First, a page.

Repeat of ’06-’07 LBO Wave Unlikely for Equity REITs Post-Dell

By Britton Costa, Associate Director, REITs, Fitch Ratings: Dell Inc.’s recently announced leveraged buyout spurred speculation as to what other sectors might see as an increase in LBO activity considering the low interest rate environment.

Dell Inc.’s recently announced leveraged buyout spurred speculation as to what other sectors might see as an increase in leveraged buyout activity considering the low interest rate environment. Equity REITs are logical candidates given their secured debt-conducive real assets. With that being said, Fitch Ratings believes REIT LBOs are unlikely given the still constrained new issue CMBS market and the traditional covenants in unsecured bonds.

Current market conditions are markedly different than those of 2007, when CMBS issuance was at an all-time high and LBOs took CarrAmerica, Equity Office Properties, Innkeepers USA and Archstone-Smith private. Each of these transactions was predicated on the placement of additional secured debt on the portfolio and, in the case of EOP specifically, CMBS debt. It is improbable today’s CMBS market has the willingness or capacity to finance a similar volume to a single borrower due to its absolute and relative size. Today’s market is approximately a quarter the size of 2007’s despite the expectation for continued significant annual growth. The likelihood of REIT LBOs may increase as the depth and breadth of the CMBS market improves.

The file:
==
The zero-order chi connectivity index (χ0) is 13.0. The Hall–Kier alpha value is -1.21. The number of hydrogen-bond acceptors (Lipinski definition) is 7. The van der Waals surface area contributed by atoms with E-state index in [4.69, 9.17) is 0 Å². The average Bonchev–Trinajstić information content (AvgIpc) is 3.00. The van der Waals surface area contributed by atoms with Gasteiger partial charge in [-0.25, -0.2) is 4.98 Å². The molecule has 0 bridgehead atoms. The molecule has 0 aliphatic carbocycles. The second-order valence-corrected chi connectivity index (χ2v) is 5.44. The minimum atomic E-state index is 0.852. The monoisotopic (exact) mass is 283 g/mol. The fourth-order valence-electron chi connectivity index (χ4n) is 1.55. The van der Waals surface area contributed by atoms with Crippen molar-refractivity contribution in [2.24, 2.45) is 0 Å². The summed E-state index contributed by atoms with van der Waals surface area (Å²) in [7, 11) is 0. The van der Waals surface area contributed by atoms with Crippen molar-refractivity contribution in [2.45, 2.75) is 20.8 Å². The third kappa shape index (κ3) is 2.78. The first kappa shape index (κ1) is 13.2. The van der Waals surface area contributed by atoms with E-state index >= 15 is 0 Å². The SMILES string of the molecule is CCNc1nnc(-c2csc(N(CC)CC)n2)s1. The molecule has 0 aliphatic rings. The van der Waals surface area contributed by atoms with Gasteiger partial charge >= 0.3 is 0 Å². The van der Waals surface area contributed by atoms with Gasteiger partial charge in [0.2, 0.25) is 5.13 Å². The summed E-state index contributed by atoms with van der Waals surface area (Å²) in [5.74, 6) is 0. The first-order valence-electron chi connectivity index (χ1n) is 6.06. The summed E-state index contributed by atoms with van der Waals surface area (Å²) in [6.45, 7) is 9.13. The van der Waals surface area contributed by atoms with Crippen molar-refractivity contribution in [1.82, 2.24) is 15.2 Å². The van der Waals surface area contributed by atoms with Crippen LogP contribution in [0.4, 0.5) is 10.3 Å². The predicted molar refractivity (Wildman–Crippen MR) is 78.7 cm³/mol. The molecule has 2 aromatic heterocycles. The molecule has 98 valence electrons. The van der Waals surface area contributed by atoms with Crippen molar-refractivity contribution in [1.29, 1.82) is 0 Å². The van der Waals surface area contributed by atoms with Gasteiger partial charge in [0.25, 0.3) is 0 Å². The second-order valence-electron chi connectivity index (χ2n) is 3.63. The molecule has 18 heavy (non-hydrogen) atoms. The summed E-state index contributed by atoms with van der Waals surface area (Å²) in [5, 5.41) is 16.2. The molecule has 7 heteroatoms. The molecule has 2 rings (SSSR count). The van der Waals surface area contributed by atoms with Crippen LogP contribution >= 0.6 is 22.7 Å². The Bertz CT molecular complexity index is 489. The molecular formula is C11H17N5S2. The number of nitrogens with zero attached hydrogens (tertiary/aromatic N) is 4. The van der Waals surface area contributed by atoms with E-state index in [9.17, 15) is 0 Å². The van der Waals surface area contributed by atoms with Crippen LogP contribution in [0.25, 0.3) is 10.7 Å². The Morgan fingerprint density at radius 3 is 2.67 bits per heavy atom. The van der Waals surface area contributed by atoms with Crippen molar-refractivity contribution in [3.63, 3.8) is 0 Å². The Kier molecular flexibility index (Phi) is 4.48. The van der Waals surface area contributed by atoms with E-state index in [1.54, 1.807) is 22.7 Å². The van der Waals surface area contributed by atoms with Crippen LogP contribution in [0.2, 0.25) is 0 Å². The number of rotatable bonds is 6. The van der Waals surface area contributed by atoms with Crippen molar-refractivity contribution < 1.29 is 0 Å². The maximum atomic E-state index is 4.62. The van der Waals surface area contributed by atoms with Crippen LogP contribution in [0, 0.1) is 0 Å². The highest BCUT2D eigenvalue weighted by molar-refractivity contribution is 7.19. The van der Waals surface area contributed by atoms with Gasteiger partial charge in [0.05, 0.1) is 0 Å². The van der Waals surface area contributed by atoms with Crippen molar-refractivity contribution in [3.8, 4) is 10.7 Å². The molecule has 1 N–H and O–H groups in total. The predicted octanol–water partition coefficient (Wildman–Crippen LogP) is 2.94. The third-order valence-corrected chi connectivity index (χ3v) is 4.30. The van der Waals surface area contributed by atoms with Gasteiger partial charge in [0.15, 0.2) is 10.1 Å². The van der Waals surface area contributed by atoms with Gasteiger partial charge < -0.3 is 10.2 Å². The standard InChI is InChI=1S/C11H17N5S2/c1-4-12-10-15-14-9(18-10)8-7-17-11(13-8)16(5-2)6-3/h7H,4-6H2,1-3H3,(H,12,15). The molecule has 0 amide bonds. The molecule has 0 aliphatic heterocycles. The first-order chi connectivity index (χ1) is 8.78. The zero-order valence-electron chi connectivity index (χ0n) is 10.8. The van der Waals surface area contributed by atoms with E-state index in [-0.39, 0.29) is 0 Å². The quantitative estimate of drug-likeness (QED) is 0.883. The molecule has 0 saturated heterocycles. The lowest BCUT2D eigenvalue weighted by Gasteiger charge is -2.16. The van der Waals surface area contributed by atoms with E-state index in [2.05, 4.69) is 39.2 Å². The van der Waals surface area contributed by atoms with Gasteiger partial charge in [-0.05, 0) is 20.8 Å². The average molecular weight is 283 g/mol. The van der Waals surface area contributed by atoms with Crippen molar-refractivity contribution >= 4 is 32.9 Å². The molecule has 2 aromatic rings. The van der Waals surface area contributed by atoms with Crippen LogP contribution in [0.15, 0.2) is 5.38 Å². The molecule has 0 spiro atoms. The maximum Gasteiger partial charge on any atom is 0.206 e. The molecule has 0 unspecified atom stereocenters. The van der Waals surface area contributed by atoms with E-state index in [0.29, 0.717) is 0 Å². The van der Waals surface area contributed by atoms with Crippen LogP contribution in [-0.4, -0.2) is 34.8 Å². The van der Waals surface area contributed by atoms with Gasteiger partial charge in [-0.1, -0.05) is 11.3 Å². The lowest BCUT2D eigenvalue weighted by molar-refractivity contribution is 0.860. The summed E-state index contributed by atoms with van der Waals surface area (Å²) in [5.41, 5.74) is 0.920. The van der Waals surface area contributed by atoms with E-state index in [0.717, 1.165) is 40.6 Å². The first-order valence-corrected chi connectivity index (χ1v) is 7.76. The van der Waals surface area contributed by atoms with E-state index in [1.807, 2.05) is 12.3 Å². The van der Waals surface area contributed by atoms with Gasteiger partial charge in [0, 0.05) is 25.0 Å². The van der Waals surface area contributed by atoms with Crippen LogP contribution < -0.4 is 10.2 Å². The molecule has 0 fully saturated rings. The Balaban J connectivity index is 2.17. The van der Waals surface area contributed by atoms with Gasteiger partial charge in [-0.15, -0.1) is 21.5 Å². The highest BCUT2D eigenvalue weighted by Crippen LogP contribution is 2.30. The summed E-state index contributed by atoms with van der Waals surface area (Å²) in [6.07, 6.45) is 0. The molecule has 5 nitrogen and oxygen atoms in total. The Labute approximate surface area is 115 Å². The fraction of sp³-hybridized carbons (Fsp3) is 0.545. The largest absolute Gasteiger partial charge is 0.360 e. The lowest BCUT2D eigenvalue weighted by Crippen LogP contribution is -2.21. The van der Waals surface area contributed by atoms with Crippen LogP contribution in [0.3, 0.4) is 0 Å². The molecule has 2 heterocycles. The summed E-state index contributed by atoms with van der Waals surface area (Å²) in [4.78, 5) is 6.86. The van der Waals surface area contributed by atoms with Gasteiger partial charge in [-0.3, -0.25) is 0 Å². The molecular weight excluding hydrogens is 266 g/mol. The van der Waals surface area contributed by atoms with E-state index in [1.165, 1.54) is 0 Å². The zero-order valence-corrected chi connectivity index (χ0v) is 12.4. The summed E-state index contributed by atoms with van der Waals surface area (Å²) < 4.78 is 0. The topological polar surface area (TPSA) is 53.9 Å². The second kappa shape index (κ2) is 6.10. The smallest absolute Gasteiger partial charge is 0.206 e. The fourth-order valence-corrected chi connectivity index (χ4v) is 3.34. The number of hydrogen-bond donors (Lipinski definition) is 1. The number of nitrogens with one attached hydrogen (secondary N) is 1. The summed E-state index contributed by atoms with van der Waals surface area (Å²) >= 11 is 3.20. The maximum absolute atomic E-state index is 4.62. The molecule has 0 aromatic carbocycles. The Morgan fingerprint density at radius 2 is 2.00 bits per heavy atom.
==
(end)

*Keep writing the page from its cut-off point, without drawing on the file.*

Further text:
Further diminishing the likelihood of REIT LBOs are the traditional maintenance covenants in REITs’ unsecured bonds that limit the total amounts of secured debt and total debt to 40 percent and 60 percent of undepreciated assets, respectively. Consequently, acquirers would be forced to either limit the amount of debt incurred or negotiate with bondholders for a consent payment and subsequent tender of the bonds. The former likely diminishes the return profile to a point where a deal may not occur. The latter places bondholders in a pivotal and potentially valuable “blocking” position, and acquirers would need to factor sources of funds to redeem these bonds and pay tender costs into their buyout analyses.

Conversely, corporate securities such as preferred stock are unprotected by consent-inducing covenants. As such, they are at risk for being deeply subordinated to substantial property-level debt at the private company in the unlikely case of an LBO. The increased inclusion of change-of-control and coupon step-up provisions in REIT preferred stock documentation only partially mitigate this risk for investors.